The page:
If Swift and Voltaire were alive today, they would be listeners.
Shirley Landon Lupton
Gingrich showed how petty he can be
Reading about the childish and petty antics of House Speaker Newt Gingrich because he wasn't catered to aboard Air Force One emphasizes his essential arrogant and petty nature.
It was OK with him to deprive more than 800,000 people employed by the government, as well as those dependent on them for their livelihood, because he was ignored. It did not occur to him that there is a proper time and place for political discussion.
He also ignored the fact that an Air Force One photograph showed him and Senate Majority Leader Bob Dole having some discussion with President Clinton. He's like the little boy at the baseball game who took his bat and ball home because he couldn't bat first.
Ernest M. Stolberg
Schmoke applauded for business boost
In reading your Nov. 12 editorial, "Pulling together for downtown," I appreciated the recognition that "Baltimore is lucky to have a group like Downtown Partnership." However, I found the editorial to contain contradictory information as well as undeserved criticism of Mayor Kurt L. Schmoke.
First, your editorial raised the question of whether Mayor Schmoke was genuine during his campaign about establishing new bridges to the business community.
What could you call the naming of Roger Lipitz to chair a new Baltimore Development Corporation board? The naming of a working board for BDC, with nine private business people and only two city representatives? The commitment to create a new business liaison position in City Hall, as two business groups recommended? The initiation of regular and frank discussions with groups like a Business Advisory Council as well as with individual business leaders?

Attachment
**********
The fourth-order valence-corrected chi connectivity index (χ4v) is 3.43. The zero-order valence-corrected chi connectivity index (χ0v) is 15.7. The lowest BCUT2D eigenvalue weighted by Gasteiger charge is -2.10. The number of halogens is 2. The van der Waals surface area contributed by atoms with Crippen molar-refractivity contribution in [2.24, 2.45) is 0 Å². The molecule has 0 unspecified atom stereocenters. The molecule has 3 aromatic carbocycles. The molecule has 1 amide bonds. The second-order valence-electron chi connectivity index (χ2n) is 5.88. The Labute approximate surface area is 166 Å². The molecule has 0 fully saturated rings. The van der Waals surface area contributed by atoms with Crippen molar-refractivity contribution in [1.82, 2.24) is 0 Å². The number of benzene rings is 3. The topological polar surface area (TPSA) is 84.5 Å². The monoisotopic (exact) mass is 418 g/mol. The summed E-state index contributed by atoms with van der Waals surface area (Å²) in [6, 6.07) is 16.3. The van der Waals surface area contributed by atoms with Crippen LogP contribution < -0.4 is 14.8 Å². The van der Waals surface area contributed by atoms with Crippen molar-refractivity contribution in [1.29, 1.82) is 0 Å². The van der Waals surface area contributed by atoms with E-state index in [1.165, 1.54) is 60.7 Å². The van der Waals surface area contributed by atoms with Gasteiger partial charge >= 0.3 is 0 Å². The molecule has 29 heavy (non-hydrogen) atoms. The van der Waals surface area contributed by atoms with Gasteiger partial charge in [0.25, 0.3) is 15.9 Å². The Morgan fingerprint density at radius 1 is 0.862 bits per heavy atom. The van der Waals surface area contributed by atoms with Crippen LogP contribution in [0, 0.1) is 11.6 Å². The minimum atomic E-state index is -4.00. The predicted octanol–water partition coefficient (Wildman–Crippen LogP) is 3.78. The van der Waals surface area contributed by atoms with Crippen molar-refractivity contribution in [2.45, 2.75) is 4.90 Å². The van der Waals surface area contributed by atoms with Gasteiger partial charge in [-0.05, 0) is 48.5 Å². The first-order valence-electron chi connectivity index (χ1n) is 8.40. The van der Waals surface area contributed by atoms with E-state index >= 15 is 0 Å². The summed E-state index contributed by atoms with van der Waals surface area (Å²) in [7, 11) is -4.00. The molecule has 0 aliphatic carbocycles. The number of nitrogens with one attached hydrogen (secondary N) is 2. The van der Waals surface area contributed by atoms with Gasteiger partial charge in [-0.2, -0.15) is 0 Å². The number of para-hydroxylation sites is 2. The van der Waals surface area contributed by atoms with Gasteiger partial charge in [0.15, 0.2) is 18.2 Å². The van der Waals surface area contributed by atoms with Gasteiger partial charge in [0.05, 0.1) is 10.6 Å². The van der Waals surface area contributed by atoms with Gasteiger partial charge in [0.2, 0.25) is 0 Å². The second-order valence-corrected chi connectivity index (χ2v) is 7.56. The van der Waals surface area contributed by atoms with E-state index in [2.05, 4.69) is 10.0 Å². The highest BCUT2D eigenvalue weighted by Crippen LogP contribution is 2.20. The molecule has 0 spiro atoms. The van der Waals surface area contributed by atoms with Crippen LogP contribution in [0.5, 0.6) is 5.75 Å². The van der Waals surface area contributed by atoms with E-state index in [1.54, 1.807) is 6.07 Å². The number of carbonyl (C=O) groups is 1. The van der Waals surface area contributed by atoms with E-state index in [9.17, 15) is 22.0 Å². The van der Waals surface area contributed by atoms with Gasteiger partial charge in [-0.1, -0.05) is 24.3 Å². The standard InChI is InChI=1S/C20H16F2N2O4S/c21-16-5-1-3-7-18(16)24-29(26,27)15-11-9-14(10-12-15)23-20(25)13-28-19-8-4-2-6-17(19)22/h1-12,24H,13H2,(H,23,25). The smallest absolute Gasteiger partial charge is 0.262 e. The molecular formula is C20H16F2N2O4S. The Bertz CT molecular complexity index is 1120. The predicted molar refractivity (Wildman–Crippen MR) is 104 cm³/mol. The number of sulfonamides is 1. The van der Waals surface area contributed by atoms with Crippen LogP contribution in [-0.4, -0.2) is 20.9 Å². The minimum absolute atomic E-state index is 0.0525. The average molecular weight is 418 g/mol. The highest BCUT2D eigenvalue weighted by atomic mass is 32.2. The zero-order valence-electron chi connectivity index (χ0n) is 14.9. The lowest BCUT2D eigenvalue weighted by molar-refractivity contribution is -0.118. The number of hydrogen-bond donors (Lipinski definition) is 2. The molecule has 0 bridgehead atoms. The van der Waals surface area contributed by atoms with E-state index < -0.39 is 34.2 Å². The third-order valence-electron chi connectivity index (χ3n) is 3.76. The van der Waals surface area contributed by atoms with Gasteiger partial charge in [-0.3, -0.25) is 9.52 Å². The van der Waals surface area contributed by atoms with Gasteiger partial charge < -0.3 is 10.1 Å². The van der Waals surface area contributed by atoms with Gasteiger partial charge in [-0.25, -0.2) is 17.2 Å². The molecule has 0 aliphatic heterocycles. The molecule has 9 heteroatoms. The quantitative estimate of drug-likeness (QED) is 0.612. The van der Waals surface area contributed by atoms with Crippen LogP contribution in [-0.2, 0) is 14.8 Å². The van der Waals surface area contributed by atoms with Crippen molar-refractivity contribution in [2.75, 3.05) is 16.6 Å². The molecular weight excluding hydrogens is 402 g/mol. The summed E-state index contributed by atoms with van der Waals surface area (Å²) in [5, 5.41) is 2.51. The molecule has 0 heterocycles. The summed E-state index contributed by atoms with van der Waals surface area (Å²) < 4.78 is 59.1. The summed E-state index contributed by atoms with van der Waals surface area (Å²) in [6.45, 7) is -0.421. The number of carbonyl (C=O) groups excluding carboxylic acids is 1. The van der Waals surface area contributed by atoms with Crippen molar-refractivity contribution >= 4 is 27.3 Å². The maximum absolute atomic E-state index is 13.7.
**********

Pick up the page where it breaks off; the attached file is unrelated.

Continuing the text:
The mayor's efforts are not "potential," as the editorial stated, they are real.
Second, out of a 63-page report the editorial selected one sentence that was construed as faulting the mayor for missing a trend. In reality, Mayor Schmoke's support should be credited for putting Baltimore on the leading edge of new tourism trends.
Laurie B. Schwartz
The writer is president of the Downtown Partnership.
Ehrlich wants people to fear the poor
Congressman Bob Ehrlich's Nov. 19 guest column on the Moving to Opportunity program, "What do they need to hide?" clearly shows how well our young representative has learned his Washington lessons.
Mr. Ehrlich and all the little Gingrich-boys would much prefer that middle-class voters concentrate on their fear of poor people rather than on the rip-off Republican budget.
Poor people are not the threat. What's really scary is thinking about how I'll send my kid to college after the Republicans gut the college loan program. What's scary is how the Republicans want to suck more taxes from the poor while they give away billions of dollars to the already rich.
A few too many of us in Maryland?
In his Nov. 19 commentary, Peter Jay said since bears and deer are showing up in peoples' garbage cans and vegetable gardens, it is reasonable to conclude there may be "a few too many" of them in Maryland.
Is it not just as reasonable, perhaps even more so, to consider the possibility that there may be a few too many of us?